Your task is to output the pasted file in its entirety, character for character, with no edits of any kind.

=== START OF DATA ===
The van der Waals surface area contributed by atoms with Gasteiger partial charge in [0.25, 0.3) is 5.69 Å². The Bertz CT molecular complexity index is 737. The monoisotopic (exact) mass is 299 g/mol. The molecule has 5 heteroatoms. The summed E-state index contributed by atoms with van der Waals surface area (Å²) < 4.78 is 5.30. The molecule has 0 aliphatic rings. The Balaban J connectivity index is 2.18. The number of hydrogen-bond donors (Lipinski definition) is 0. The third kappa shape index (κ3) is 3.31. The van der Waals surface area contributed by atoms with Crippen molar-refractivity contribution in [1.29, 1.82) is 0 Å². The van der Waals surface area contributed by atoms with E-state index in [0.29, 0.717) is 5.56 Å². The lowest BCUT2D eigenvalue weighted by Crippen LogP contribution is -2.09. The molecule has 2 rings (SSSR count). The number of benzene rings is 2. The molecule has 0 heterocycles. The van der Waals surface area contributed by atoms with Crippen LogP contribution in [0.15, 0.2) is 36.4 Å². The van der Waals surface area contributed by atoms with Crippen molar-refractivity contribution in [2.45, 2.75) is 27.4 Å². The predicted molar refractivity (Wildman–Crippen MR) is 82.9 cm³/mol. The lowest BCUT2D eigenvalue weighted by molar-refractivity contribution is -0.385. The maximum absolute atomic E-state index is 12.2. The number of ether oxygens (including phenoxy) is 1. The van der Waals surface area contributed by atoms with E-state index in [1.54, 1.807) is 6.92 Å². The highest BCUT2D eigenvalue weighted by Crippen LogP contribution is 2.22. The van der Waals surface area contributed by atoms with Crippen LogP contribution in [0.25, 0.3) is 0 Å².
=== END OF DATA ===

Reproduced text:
The van der Waals surface area contributed by atoms with Gasteiger partial charge in [0.25, 0.3) is 5.69 Å². The Bertz CT molecular complexity index is 737. The monoisotopic (exact) mass is 299 g/mol. The molecule has 5 heteroatoms. The summed E-state index contributed by atoms with van der Waals surface area (Å²) < 4.78 is 5.30. The molecule has 0 aliphatic rings. The Balaban J connectivity index is 2.18. The number of hydrogen-bond donors (Lipinski definition) is 0. The third kappa shape index (κ3) is 3.31. The van der Waals surface area contributed by atoms with Crippen molar-refractivity contribution in [1.29, 1.82) is 0 Å². The van der Waals surface area contributed by atoms with E-state index in [0.29, 0.717) is 5.56 Å². The lowest BCUT2D eigenvalue weighted by Crippen LogP contribution is -2.09. The molecule has 2 rings (SSSR count). The number of benzene rings is 2. The molecule has 0 heterocycles. The van der Waals surface area contributed by atoms with Crippen LogP contribution in [0.15, 0.2) is 36.4 Å². The van der Waals surface area contributed by atoms with Crippen molar-refractivity contribution in [2.45, 2.75) is 27.4 Å². The predicted molar refractivity (Wildman–Crippen MR) is 82.9 cm³/mol. The lowest BCUT2D eigenvalue weighted by molar-refractivity contribution is -0.385. The maximum absolute atomic E-state index is 12.2. The number of ether oxygens (including phenoxy) is 1. The van der Waals surface area contributed by atoms with E-state index in [1.54, 1.807) is 6.92 Å². The highest BCUT2D eigenvalue weighted by Crippen LogP contribution is 2.22. The van der Waals surface area contributed by atoms with Crippen LogP contribution in [0.25, 0.3) is 0 Å².